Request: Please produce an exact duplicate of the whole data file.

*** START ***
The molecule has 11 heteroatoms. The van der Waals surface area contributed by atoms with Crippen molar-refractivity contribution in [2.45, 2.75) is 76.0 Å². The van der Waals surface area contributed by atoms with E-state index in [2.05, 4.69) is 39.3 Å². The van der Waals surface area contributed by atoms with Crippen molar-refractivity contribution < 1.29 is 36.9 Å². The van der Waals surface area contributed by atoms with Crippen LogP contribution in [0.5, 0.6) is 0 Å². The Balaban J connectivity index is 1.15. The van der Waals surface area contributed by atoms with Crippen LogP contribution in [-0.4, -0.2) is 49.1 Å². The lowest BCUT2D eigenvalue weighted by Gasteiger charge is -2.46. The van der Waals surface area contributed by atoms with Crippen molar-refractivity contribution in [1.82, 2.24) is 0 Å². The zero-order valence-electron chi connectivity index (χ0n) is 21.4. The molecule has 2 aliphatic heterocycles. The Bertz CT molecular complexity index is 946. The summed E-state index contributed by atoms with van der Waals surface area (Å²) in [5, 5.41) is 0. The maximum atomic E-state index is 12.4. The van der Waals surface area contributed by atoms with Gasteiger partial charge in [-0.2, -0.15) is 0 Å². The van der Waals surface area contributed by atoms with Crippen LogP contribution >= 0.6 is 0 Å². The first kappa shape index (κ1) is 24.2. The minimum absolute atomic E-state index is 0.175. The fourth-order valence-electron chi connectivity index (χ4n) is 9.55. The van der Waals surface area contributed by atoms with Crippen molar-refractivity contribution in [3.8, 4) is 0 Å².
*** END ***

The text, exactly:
The molecule has 11 heteroatoms. The van der Waals surface area contributed by atoms with Crippen molar-refractivity contribution in [2.45, 2.75) is 76.0 Å². The van der Waals surface area contributed by atoms with E-state index in [2.05, 4.69) is 39.3 Å². The van der Waals surface area contributed by atoms with Crippen molar-refractivity contribution < 1.29 is 36.9 Å². The van der Waals surface area contributed by atoms with Crippen LogP contribution in [0.5, 0.6) is 0 Å². The Balaban J connectivity index is 1.15. The van der Waals surface area contributed by atoms with Crippen LogP contribution in [-0.4, -0.2) is 49.1 Å². The lowest BCUT2D eigenvalue weighted by Gasteiger charge is -2.46. The van der Waals surface area contributed by atoms with Crippen molar-refractivity contribution in [1.82, 2.24) is 0 Å². The zero-order valence-electron chi connectivity index (χ0n) is 21.4. The molecule has 2 aliphatic heterocycles. The Bertz CT molecular complexity index is 946. The summed E-state index contributed by atoms with van der Waals surface area (Å²) in [5, 5.41) is 0. The maximum atomic E-state index is 12.4. The van der Waals surface area contributed by atoms with Gasteiger partial charge in [-0.2, -0.15) is 0 Å². The van der Waals surface area contributed by atoms with Crippen LogP contribution >= 0.6 is 0 Å². The first kappa shape index (κ1) is 24.2. The minimum absolute atomic E-state index is 0.175. The fourth-order valence-electron chi connectivity index (χ4n) is 9.55. The van der Waals surface area contributed by atoms with Crippen molar-refractivity contribution in [3.8, 4) is 0 Å².